Monday, June 19, 2006

Two columns that caught my attention

I was struck by the ending of one of George Wills recent column's entitled:
Iraq's Atomization:

"But it did not take three years of Zarqawi and terrorism and sectarian violence to turn Iraqis into difficult raw material for self-government. For that, give another devil his due: Saddam Hussein's truly atomizing tyranny and terror. On June 20, 2003, just 72 days after the fall of Baghdad, The Post reported this from Fallujah:

"Military engineers recently cleared garbage from a field in Fallujah, resurfaced it with dirt and put up goal posts to create an instant soccer field. A day later, the goal posts were stolen and all the dirt had been scraped from the field. Garbage began to pile up again."

An Army captain asked, "What kind of people loot dirt?" There are many answers to that question. Here is one: a kind of people who are hard to help."

Then week after week Sidney Blumenthal disects everything 'W' does, and clarifies what is really going on. Here's the final part of a column entitled: George Bush Sr. asked retired general to replace Rumsfeld :

(At the beginning of the column he recounted behind the scenes efforts of Bush Sr. to ease out Rumsfeld)

"As Bush's approach has stamped failure on the military, he insists ever more intensely on the inevitability of victory if only he stays the course. Ambiguity and flexibility, essential elements of any strategy for counterinsurgency, are his weak points. Bush may imagine a scene in which the insurgency is conclusively defeated, perhaps even a signing ceremony, as on the USS Missouri, or at least an acknowledgment, a scrap of paper, or perhaps the silence of the dead, all of them. But his infatuation with a purely military solution blinds him to how he thwarts his own intentions. Jeffrey Record, a prominent strategist at a U.S. military war college, told me: "Perhaps worse still, conventional wisdom is dangerously narcissistic. It completely ignores the enemy, assuming that what we do determines success or failure. It assumes that only the United States can defeat the United States, an outlook that set the United States up for failure in Vietnam and for surprise in Iraq.

Bush's abrogation of the Geneva Conventions has set an example that in this unique global war on terror, in order to combat those who do not follow the rules of war, we must also abandon those rules. This week a conflict has broken out in the Pentagon over Rumsfeld's proposed revision of the Army Field Manual for interrogation of prisoners, which would excise Common Article Three of the Geneva Conventions that forbids "humiliating and degrading treatment." And, this week, Sen. Carl Levin, D-Mich., proposed a bill that would make the administration provide "a full accounting on any clandestine prison or detention facility currently or formerly operated by the United States Government, regardless of location, where detainees in the global war on terrorism are or were being held," the number of detainees, and a "description of the interrogation procedures used or formerly used on detainees at such prison or facility and a determination, in coordination with other appropriate officials, on whether such procedures are or were in compliance with United States obligations under the Geneva Conventions and the Convention Against Torture." The administration vigorously opposes the bill.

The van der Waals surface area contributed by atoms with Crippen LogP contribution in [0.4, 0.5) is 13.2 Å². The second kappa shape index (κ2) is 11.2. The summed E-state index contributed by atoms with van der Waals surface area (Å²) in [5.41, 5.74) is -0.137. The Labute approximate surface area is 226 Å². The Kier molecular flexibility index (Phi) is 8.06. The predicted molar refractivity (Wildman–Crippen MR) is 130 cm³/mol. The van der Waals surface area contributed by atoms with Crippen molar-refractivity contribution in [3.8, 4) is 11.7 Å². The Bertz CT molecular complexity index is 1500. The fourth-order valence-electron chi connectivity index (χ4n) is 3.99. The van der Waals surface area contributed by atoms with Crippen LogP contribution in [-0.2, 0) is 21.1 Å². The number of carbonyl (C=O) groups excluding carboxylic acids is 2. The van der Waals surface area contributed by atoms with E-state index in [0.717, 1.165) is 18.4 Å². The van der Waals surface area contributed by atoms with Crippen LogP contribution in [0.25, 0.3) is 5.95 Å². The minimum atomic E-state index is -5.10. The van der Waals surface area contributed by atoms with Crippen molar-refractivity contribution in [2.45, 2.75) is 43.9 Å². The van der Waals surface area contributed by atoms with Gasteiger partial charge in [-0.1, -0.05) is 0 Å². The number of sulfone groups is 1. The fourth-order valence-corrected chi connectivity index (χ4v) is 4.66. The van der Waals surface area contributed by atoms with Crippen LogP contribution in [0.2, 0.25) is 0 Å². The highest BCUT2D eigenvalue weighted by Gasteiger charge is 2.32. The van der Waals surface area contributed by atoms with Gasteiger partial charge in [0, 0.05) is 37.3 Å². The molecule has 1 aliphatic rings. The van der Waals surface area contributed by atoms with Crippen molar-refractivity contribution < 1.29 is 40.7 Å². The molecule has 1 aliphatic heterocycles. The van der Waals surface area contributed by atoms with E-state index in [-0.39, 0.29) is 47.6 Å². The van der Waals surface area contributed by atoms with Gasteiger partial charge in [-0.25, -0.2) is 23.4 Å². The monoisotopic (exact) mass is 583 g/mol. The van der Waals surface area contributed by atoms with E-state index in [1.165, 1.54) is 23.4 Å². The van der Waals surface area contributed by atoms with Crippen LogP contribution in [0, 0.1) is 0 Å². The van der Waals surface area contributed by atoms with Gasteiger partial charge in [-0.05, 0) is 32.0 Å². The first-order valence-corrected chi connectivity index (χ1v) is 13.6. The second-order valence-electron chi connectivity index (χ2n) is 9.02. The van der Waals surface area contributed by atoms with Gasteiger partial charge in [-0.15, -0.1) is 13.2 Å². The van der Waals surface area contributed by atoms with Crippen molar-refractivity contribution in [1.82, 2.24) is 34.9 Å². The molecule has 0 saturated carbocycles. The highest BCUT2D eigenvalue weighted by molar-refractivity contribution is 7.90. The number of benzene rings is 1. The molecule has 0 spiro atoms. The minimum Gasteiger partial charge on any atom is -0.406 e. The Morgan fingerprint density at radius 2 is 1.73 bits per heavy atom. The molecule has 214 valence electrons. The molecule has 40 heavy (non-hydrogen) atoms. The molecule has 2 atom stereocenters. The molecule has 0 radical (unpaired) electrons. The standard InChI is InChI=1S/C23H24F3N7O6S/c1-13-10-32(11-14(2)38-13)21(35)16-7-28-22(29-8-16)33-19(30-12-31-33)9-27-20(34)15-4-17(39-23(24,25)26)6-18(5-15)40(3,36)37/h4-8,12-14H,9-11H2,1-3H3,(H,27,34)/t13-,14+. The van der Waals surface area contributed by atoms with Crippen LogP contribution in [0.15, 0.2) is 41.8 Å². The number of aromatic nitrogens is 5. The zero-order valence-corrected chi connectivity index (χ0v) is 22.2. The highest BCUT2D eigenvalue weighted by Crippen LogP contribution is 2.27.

Above all, the Bush way of war violates the fundamental rule of warfare as defined by military philosopher Carl von Clausewitz: War is politics by other means. In other words, it is not the opposite of politics, or its substitute, but its instrument, and by no means its only one. "Subordinating the political point of view to the military would be absurd," wrote Clausewitz, "for it is policy that creates war. Policy is the guiding intelligence and war only the instrument, not vice versa."

Rumsfeld's Pentagon, meanwhile, reinforces Bush's rigidity as essential to "transformational" warfare; by now, however, the veneer has been peeled off to reveal sheer self-justification. Rumsfeld is incapable of telling the president that there is no battle, no campaign, that can win the war. Saving Rumsfeld is Bush's way of staying the course. But it also sends a signal of unaccountability from the top down. The degradation of U.S. forces in Iraq is a direct consequence of the derangement of political leadership in Washington. And not even the elder Bush can persuade the president that his way of war is a debacle."

Really an excellent column. I recommend checking out Salon each week, if for nothing else, at least Sidney Blumenthals columns. There are a lot of other excellent articles there too.

No comments: